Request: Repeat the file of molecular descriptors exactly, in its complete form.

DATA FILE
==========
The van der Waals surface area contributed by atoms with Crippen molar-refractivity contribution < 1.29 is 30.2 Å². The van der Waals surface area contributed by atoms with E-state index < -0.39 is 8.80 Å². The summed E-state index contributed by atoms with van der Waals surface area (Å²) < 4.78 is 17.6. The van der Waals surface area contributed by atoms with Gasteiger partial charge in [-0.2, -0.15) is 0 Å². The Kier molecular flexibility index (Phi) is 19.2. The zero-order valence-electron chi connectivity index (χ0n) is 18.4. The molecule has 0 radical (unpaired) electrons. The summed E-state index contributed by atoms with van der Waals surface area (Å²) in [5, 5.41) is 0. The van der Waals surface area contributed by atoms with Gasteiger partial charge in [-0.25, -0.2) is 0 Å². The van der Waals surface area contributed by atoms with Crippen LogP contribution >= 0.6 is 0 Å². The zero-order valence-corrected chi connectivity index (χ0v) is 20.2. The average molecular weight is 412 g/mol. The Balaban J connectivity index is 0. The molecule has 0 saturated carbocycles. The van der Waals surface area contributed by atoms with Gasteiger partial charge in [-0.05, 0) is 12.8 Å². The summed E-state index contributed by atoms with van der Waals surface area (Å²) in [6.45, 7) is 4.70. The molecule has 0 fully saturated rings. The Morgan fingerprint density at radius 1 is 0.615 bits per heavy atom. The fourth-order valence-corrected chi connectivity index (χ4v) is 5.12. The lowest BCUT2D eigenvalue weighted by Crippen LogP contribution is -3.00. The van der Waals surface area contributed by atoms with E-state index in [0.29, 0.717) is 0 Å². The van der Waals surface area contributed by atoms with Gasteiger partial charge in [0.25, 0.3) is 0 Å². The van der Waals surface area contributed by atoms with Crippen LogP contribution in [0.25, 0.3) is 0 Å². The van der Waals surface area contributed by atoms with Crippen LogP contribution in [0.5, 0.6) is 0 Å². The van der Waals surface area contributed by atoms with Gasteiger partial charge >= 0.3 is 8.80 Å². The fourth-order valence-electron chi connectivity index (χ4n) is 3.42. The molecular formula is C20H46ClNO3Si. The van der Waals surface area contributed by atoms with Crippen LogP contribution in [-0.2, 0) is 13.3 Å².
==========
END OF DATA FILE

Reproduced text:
The van der Waals surface area contributed by atoms with Crippen molar-refractivity contribution < 1.29 is 30.2 Å². The van der Waals surface area contributed by atoms with E-state index < -0.39 is 8.80 Å². The summed E-state index contributed by atoms with van der Waals surface area (Å²) < 4.78 is 17.6. The van der Waals surface area contributed by atoms with Gasteiger partial charge in [-0.2, -0.15) is 0 Å². The Kier molecular flexibility index (Phi) is 19.2. The zero-order valence-electron chi connectivity index (χ0n) is 18.4. The molecule has 0 radical (unpaired) electrons. The summed E-state index contributed by atoms with van der Waals surface area (Å²) in [5, 5.41) is 0. The van der Waals surface area contributed by atoms with Gasteiger partial charge in [-0.25, -0.2) is 0 Å². The van der Waals surface area contributed by atoms with Crippen LogP contribution >= 0.6 is 0 Å². The zero-order valence-corrected chi connectivity index (χ0v) is 20.2. The average molecular weight is 412 g/mol. The Balaban J connectivity index is 0. The molecule has 0 saturated carbocycles. The van der Waals surface area contributed by atoms with Gasteiger partial charge in [-0.05, 0) is 12.8 Å². The summed E-state index contributed by atoms with van der Waals surface area (Å²) in [6.45, 7) is 4.70. The molecule has 0 fully saturated rings. The Morgan fingerprint density at radius 1 is 0.615 bits per heavy atom. The fourth-order valence-corrected chi connectivity index (χ4v) is 5.12. The lowest BCUT2D eigenvalue weighted by Crippen LogP contribution is -3.00. The van der Waals surface area contributed by atoms with E-state index in [0.29, 0.717) is 0 Å². The van der Waals surface area contributed by atoms with Gasteiger partial charge in [0.25, 0.3) is 0 Å². The van der Waals surface area contributed by atoms with Crippen LogP contribution in [0.25, 0.3) is 0 Å². The van der Waals surface area contributed by atoms with Crippen LogP contribution in [0.5, 0.6) is 0 Å². The van der Waals surface area contributed by atoms with Gasteiger partial charge >= 0.3 is 8.80 Å². The fourth-order valence-electron chi connectivity index (χ4n) is 3.42. The molecular formula is C20H46ClNO3Si. The van der Waals surface area contributed by atoms with Crippen LogP contribution in [-0.2, 0) is 13.3 Å².